finally:
        items_left = total_items - (i+1) * batch_size
        logging.info(f"Items batched so far: {(i+1) * batch_size}, Items left: {max(items_left, 0)}")

logging.info("Batch processing complete.")

Handling failures

Failures happen. Batch processing can make capturing those failures difficult. A popular way to handle failures (or exceptions) during batch processing is to incorporate retries (you can also implement a ‘dead letter queue’, but we won’t go into that here).

In the code block above, you’ll notice a decorator object called @retry. This is a retry mechanism from tenacity that retries that script up to 3 times, waiting 1 second in between tries. After 3 tries, it will give up and fail.

While waiting n-seconds between tries and giving up after x tries is a fine strategy, we can do better.

(These canonical posts on retries are great to gain a deeper understanding.)

Exponential backoffs

Incorporating what’s called an “exponential backoff” into your retries is a good alternative.

When a retry contains an exponential backoff, it simply means that your script will exponentially increase the amount of time it waits between trying some action again (usually until it hits some max number of retries).

With tenacity, you can implement exponential backoffs easily.

Jitter

Incorporating ‘jitter’ into your retry strategy is an even better alternative. Adding jitter to a retry is simply adding randomness. It sounds counterintuitive at first, but the addition of randomness actually stabilizes the distribution of your retries.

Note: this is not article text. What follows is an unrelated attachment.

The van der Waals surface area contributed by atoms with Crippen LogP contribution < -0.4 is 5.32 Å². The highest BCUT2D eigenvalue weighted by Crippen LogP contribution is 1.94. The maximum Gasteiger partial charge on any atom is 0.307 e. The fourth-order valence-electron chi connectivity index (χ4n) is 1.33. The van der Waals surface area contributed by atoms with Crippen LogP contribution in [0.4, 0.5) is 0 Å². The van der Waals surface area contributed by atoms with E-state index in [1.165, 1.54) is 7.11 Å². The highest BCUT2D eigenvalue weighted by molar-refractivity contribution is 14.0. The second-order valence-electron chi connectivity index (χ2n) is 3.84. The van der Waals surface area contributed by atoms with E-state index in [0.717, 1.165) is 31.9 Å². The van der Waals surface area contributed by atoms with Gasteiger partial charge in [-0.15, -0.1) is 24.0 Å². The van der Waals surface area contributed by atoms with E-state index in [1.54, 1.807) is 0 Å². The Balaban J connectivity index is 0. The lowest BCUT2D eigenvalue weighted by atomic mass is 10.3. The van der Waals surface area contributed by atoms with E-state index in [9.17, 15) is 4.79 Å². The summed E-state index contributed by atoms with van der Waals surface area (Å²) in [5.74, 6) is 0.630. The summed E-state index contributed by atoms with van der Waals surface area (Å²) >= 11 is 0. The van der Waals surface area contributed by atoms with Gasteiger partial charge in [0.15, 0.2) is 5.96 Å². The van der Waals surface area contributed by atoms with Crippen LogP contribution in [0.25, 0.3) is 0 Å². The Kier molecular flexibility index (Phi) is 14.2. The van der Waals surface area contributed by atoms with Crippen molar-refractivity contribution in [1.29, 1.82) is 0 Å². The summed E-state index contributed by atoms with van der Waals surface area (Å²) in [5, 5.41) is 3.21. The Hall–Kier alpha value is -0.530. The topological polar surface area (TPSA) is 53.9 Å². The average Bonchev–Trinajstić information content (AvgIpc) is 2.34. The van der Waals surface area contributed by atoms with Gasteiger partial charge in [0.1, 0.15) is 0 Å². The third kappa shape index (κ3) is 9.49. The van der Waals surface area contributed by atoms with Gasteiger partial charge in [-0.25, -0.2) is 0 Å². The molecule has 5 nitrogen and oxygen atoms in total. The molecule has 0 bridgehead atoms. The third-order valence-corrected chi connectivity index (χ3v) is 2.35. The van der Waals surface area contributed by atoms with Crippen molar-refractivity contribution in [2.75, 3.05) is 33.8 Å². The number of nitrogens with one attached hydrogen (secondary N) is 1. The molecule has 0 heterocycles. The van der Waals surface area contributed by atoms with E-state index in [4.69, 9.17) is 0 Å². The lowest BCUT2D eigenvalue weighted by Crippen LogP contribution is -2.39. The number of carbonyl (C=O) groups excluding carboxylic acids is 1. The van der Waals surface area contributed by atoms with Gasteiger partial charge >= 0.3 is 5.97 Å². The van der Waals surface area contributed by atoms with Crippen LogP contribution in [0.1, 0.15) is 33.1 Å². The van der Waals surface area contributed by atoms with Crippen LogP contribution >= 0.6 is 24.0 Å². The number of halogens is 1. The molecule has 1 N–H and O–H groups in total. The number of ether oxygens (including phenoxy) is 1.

While exponential backoffs (exponentially) increase the amount of time between each retry, the retries still occur in spikes. When we add jitter to those retries, over time the randomness actually approximates a uniform distribution.

Tenacity’s retry library is great for this, too.

Logging

Last but not least, writing logs to a centralized location for downstream analysis and storage is key to working with large-scale data in production.

Log-writing strategies could be a blog post in and of itself, but for now we’ll look at 3 common places into which developers write logs: local files, databases, and/or full-service logging platforms.

Note: if your logs are running in a distributed environment, ensure your solution can handle simultaneous write requests, e.g. by using of QueueHandlers or SocketHandlers.

Files

Making use of Python’s logging facility is the lowest hanging fruit available to most developers. With logging, you declare a logging level (usually INFO, WARN, or ERROR), instantiate a logging object, and then you’re off to the races. You can log messages of differing severity to unique locations using Handlers.